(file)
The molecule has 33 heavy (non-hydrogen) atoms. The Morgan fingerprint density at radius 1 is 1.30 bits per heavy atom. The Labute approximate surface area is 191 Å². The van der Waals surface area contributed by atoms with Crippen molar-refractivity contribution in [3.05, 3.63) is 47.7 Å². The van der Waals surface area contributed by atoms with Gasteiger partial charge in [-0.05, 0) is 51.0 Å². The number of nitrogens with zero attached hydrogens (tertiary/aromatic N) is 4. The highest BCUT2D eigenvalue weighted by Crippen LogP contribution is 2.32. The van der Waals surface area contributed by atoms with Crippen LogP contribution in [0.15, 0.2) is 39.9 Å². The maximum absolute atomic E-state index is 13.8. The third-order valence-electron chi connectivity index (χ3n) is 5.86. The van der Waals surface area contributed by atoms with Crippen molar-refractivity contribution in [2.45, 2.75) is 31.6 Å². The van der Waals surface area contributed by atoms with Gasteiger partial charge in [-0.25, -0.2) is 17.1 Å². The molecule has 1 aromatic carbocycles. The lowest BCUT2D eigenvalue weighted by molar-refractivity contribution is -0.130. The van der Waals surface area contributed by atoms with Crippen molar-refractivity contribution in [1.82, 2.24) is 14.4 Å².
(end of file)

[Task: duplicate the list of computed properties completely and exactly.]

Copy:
The molecule has 33 heavy (non-hydrogen) atoms. The Morgan fingerprint density at radius 1 is 1.30 bits per heavy atom. The Labute approximate surface area is 191 Å². The van der Waals surface area contributed by atoms with Crippen molar-refractivity contribution in [3.05, 3.63) is 47.7 Å². The van der Waals surface area contributed by atoms with Gasteiger partial charge in [-0.05, 0) is 51.0 Å². The number of nitrogens with zero attached hydrogens (tertiary/aromatic N) is 4. The highest BCUT2D eigenvalue weighted by Crippen LogP contribution is 2.32. The van der Waals surface area contributed by atoms with Crippen LogP contribution in [0.15, 0.2) is 39.9 Å². The maximum absolute atomic E-state index is 13.8. The third-order valence-electron chi connectivity index (χ3n) is 5.86. The van der Waals surface area contributed by atoms with Crippen molar-refractivity contribution in [2.45, 2.75) is 31.6 Å². The van der Waals surface area contributed by atoms with Gasteiger partial charge in [-0.25, -0.2) is 17.1 Å². The molecule has 1 aromatic carbocycles. The lowest BCUT2D eigenvalue weighted by molar-refractivity contribution is -0.130. The van der Waals surface area contributed by atoms with Crippen molar-refractivity contribution in [1.82, 2.24) is 14.4 Å².